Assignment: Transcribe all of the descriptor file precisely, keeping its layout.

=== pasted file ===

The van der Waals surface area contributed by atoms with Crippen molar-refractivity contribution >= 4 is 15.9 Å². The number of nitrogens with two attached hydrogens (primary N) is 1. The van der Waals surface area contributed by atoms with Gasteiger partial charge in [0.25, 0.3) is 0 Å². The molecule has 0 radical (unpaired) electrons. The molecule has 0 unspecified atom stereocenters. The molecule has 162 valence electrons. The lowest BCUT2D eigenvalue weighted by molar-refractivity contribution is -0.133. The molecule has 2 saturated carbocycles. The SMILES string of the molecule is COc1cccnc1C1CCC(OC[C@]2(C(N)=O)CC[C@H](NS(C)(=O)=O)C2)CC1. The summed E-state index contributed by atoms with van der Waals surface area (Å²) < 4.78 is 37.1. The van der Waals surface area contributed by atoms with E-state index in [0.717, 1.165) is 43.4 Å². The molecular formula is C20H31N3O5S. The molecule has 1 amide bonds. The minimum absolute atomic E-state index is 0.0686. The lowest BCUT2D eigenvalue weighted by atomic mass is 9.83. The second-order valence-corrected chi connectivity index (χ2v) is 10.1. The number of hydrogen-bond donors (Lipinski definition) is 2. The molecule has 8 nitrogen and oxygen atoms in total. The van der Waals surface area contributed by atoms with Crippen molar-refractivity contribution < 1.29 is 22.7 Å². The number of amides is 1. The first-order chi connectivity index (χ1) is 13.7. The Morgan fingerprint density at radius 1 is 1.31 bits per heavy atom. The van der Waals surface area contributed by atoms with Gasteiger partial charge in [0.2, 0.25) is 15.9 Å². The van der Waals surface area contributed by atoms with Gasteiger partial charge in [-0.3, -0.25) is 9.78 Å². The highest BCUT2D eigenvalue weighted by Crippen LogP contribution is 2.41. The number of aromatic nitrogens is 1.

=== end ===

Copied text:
The van der Waals surface area contributed by atoms with Crippen molar-refractivity contribution >= 4 is 15.9 Å². The number of nitrogens with two attached hydrogens (primary N) is 1. The van der Waals surface area contributed by atoms with Gasteiger partial charge in [0.25, 0.3) is 0 Å². The molecule has 0 radical (unpaired) electrons. The molecule has 0 unspecified atom stereocenters. The molecule has 162 valence electrons. The lowest BCUT2D eigenvalue weighted by molar-refractivity contribution is -0.133. The molecule has 2 saturated carbocycles. The SMILES string of the molecule is COc1cccnc1C1CCC(OC[C@]2(C(N)=O)CC[C@H](NS(C)(=O)=O)C2)CC1. The summed E-state index contributed by atoms with van der Waals surface area (Å²) < 4.78 is 37.1. The van der Waals surface area contributed by atoms with E-state index in [0.717, 1.165) is 43.4 Å². The molecular formula is C20H31N3O5S. The molecule has 1 amide bonds. The minimum absolute atomic E-state index is 0.0686. The lowest BCUT2D eigenvalue weighted by atomic mass is 9.83. The second-order valence-corrected chi connectivity index (χ2v) is 10.1. The number of hydrogen-bond donors (Lipinski definition) is 2. The molecule has 8 nitrogen and oxygen atoms in total. The van der Waals surface area contributed by atoms with Crippen molar-refractivity contribution < 1.29 is 22.7 Å². The number of amides is 1. The first-order chi connectivity index (χ1) is 13.7. The Morgan fingerprint density at radius 1 is 1.31 bits per heavy atom. The van der Waals surface area contributed by atoms with Gasteiger partial charge in [0.2, 0.25) is 15.9 Å². The van der Waals surface area contributed by atoms with Gasteiger partial charge in [-0.3, -0.25) is 9.78 Å². The highest BCUT2D eigenvalue weighted by Crippen LogP contribution is 2.41. The number of aromatic nitrogens is 1.